Dr Albert Tokaj 34 years old, Albert Tokaj 34, psychiatrist, Albert Tokaj, pharmacologist. Sometimes it is difficult to remember who you are, locked up underground away from natural light and nuclear fallout, but living in a subterranean shelter for 20 years can do a lot to a person, some might get a little lonely, others a little crazy, and some may turn violent!
Afterfall: Insanity is a dark and brooding third person survival horror that takes place in the Polish shelter ‘Glory’ after the Third World War, you wont be a supersoldier or wastelander in this post-apocalyptic tale however. You take on the role of Dr Albert Tokaj the shelter’s psychiatrist; sent to the second sub-level of the shelter to investigate some strange behaviour reported from the inhabitants. What you are not told is not everything is quite as it seems in the shelter or with Dr Tokaj for that matter.
Afterfall takes inspirations from many games including the most obvious; Fallout, Condemned and Dead Space, but you can also see sparks of insight from the likes of Mass Effect, Rage, Stalker and Doom, now don't jump the gun and start shouting 'rip off' or 'clone' unlike all of the games mentioned, Afterfall has a very distinct Eastern European identity much like STALKER, and whilst they are not as polished as big blockbuster Western games, they are not a cardboard copy of what is popular, rather a spin.
Connoisseurs of survival horror games will know that everything boils down to atmosphere, and whilst Intoxicate Studios do not have the budget of Visceral Games, what they manage to accomplish is pretty spectacular; creaking machinery and your dodgy flashlight will skip your heart a beat on many an occasion. However nothing compares with the fantastic atmosphere built up when you escape from the shelter and explore the ghostly city, the mood is on par with Silent Hill and is without a doubt the scariest part of the game, and definitely worth reaching.
Unfortunately Afterfall: Insanity does fall into a similar trap that Bioshock, and Condemned were guilty of; and there are just too many enemies. A game can only be so atmospheric if it is throwing enemies your way every five seconds, and the game becomes less about fear, and more about smacking enemies upside the head. Once you’ve come into contact with the things that go bump in the night, they aren’t so scary after the tenth interaction.
However your biggest adversary in the game is not the mountains of crazies, but the Confinement Syndrome; after almost 20 years in the shelter it was only a matter of time before somebody would snap, and the Confinement Syndrome ensures rabid hallucinations, unexplainable pain and the need to lash out at those around you. We are introduced to the shelter at the very start of the game in a delivery worthy of Mass Effect, however with Colonel Potocki leading ‘Glory’ it is no wonder why some may feel somewhat stifled underground.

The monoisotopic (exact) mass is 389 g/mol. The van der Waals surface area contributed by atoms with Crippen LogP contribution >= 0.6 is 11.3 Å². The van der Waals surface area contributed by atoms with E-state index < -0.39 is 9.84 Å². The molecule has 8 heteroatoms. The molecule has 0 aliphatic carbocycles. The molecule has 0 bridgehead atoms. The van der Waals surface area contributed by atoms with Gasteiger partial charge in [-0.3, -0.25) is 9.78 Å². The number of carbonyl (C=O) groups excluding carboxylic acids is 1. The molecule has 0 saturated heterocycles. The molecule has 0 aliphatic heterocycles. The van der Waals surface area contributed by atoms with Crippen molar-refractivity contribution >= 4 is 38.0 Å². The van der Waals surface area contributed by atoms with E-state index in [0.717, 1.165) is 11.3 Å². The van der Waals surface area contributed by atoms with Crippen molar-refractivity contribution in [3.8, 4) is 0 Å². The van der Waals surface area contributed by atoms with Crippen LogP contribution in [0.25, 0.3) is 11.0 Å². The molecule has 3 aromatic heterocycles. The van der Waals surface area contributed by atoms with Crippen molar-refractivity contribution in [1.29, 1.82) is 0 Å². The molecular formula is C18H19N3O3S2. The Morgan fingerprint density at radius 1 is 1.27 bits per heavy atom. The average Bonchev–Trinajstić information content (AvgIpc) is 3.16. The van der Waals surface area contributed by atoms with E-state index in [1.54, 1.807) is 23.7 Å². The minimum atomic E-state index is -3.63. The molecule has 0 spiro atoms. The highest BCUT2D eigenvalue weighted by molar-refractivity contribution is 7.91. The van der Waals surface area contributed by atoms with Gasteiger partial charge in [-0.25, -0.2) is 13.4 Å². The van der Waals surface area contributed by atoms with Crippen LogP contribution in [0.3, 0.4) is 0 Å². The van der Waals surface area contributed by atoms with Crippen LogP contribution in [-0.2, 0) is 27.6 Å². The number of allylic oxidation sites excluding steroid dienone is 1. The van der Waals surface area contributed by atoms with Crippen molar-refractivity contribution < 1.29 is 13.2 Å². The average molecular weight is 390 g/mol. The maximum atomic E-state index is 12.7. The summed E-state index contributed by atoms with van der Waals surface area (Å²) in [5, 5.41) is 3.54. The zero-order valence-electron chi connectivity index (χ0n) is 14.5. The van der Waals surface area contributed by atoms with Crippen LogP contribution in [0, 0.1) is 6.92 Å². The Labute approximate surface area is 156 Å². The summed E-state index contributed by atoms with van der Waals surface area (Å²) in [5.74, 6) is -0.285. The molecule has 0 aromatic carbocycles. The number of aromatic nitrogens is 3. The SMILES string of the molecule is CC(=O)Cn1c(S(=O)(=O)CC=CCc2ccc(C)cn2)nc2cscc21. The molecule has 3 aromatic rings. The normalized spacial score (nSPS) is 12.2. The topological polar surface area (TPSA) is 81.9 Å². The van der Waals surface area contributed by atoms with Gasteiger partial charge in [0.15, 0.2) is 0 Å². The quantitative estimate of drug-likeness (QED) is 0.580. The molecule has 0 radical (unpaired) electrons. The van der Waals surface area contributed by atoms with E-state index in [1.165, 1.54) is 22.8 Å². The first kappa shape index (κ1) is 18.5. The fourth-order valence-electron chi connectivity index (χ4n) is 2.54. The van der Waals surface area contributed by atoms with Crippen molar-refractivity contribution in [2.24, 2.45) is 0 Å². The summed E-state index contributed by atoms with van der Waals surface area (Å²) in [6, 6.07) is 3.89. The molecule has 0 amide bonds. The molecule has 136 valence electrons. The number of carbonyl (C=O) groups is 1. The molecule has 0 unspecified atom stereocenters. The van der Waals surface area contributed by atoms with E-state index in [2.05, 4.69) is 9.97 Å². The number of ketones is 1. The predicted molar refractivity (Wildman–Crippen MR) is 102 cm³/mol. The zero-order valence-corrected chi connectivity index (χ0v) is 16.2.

Shot from practically the same camera angle as Dead Space, you wont be pinning necromorphs to walls in Afterfall, instead you need to utilise your environment Condemned-style and use anything within your grasp to beat down the maddened hoards that you will face; that’s pipes, fire axe’s 2x4’s even brooms, however there is no weapon damage system, the flimsy piece of wood you are using to smash into people’s heads is indestructible, which is a bit of a letdown when you discover just how many weapons you have scattered around; need is replaced with want, and once you've found a fire axe you'll have little interest in anything else.
Afterfall is a totally brutal game, and to keep it from getting stale there is a lot of variety and over the course of the story you’ll encounter three different areas, in the shelter you’ll find the gameplay like a cross between Dead Space and Condemned, it’s very typical survival horror and you’ll get a few scares, shocks and a bit of confusion here and there. Then you’ve got the city of cannibals, and madmen, fearful of your uniform and the associations that it carries, this is more action packed, there are more guns, and it’s a fight for your life as you attempt to progress to the third and final area, the city of light that features some fantastic gameplay as you make your way across a barren metropolis streaked with intense sunlight.